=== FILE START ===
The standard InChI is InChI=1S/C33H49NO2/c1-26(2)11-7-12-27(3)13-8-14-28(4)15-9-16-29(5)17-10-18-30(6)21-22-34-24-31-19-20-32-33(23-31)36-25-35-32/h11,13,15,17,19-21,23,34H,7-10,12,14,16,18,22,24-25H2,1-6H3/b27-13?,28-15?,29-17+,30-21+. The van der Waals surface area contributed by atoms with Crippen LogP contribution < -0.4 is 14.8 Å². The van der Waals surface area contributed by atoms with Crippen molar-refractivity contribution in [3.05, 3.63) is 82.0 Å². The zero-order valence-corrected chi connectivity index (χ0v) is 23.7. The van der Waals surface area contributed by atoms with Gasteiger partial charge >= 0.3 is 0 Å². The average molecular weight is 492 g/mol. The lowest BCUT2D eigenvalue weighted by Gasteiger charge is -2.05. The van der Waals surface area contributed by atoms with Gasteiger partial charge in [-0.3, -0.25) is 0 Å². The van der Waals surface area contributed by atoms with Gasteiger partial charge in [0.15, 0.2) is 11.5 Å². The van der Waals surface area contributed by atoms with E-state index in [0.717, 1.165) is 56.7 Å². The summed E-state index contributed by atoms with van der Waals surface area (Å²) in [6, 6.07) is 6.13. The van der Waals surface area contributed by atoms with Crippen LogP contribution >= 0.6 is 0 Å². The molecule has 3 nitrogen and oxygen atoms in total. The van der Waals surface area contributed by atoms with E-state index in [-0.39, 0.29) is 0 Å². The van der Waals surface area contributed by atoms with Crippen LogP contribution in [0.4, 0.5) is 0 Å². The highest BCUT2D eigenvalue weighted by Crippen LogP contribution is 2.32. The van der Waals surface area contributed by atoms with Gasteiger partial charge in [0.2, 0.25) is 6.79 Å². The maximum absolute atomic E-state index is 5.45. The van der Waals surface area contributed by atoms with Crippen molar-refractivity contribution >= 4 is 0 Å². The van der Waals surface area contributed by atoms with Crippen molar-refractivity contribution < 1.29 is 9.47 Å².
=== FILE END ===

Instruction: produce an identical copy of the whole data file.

The standard InChI is InChI=1S/C33H49NO2/c1-26(2)11-7-12-27(3)13-8-14-28(4)15-9-16-29(5)17-10-18-30(6)21-22-34-24-31-19-20-32-33(23-31)36-25-35-32/h11,13,15,17,19-21,23,34H,7-10,12,14,16,18,22,24-25H2,1-6H3/b27-13?,28-15?,29-17+,30-21+. The van der Waals surface area contributed by atoms with Crippen LogP contribution < -0.4 is 14.8 Å². The van der Waals surface area contributed by atoms with Crippen molar-refractivity contribution in [3.05, 3.63) is 82.0 Å². The zero-order valence-corrected chi connectivity index (χ0v) is 23.7. The van der Waals surface area contributed by atoms with Gasteiger partial charge >= 0.3 is 0 Å². The average molecular weight is 492 g/mol. The lowest BCUT2D eigenvalue weighted by Gasteiger charge is -2.05. The van der Waals surface area contributed by atoms with Gasteiger partial charge in [-0.3, -0.25) is 0 Å². The van der Waals surface area contributed by atoms with Gasteiger partial charge in [0.15, 0.2) is 11.5 Å². The van der Waals surface area contributed by atoms with E-state index in [0.717, 1.165) is 56.7 Å². The summed E-state index contributed by atoms with van der Waals surface area (Å²) in [6, 6.07) is 6.13. The van der Waals surface area contributed by atoms with Crippen LogP contribution >= 0.6 is 0 Å². The molecule has 3 nitrogen and oxygen atoms in total. The van der Waals surface area contributed by atoms with E-state index in [-0.39, 0.29) is 0 Å². The van der Waals surface area contributed by atoms with Crippen LogP contribution in [0.4, 0.5) is 0 Å². The highest BCUT2D eigenvalue weighted by Crippen LogP contribution is 2.32. The van der Waals surface area contributed by atoms with Gasteiger partial charge in [0.2, 0.25) is 6.79 Å². The maximum absolute atomic E-state index is 5.45. The van der Waals surface area contributed by atoms with Crippen molar-refractivity contribution >= 4 is 0 Å². The van der Waals surface area contributed by atoms with Crippen molar-refractivity contribution < 1.29 is 9.47 Å².